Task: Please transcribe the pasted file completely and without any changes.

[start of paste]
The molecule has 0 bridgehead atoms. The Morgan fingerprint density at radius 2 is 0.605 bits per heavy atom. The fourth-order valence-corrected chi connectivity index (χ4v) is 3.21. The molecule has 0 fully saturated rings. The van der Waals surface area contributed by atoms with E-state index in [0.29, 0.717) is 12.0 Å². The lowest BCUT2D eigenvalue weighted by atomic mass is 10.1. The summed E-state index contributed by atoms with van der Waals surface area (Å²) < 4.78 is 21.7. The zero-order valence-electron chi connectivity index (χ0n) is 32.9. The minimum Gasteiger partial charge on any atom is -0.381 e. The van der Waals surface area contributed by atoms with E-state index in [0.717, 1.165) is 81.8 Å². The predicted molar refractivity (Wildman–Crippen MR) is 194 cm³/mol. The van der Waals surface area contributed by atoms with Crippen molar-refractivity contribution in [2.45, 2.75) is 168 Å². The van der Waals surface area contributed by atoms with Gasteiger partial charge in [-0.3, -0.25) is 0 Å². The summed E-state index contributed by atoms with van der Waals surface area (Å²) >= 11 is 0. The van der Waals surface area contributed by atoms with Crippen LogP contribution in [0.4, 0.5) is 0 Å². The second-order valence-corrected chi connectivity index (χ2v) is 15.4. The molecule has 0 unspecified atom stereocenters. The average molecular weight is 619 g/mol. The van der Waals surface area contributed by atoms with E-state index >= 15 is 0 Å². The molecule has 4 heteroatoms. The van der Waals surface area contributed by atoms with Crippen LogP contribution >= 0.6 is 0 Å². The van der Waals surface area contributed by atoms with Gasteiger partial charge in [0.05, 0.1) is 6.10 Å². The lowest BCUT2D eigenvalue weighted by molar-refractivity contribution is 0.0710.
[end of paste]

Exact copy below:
The molecule has 0 bridgehead atoms. The Morgan fingerprint density at radius 2 is 0.605 bits per heavy atom. The fourth-order valence-corrected chi connectivity index (χ4v) is 3.21. The molecule has 0 fully saturated rings. The van der Waals surface area contributed by atoms with E-state index in [0.29, 0.717) is 12.0 Å². The lowest BCUT2D eigenvalue weighted by atomic mass is 10.1. The summed E-state index contributed by atoms with van der Waals surface area (Å²) < 4.78 is 21.7. The zero-order valence-electron chi connectivity index (χ0n) is 32.9. The minimum Gasteiger partial charge on any atom is -0.381 e. The van der Waals surface area contributed by atoms with E-state index in [0.717, 1.165) is 81.8 Å². The predicted molar refractivity (Wildman–Crippen MR) is 194 cm³/mol. The van der Waals surface area contributed by atoms with Crippen molar-refractivity contribution in [2.45, 2.75) is 168 Å². The van der Waals surface area contributed by atoms with Gasteiger partial charge in [-0.3, -0.25) is 0 Å². The summed E-state index contributed by atoms with van der Waals surface area (Å²) >= 11 is 0. The van der Waals surface area contributed by atoms with Crippen LogP contribution in [0.4, 0.5) is 0 Å². The second-order valence-corrected chi connectivity index (χ2v) is 15.4. The molecule has 0 unspecified atom stereocenters. The average molecular weight is 619 g/mol. The van der Waals surface area contributed by atoms with E-state index >= 15 is 0 Å². The molecule has 4 heteroatoms. The van der Waals surface area contributed by atoms with Crippen LogP contribution >= 0.6 is 0 Å². The van der Waals surface area contributed by atoms with Gasteiger partial charge in [0.05, 0.1) is 6.10 Å². The lowest BCUT2D eigenvalue weighted by molar-refractivity contribution is 0.0710.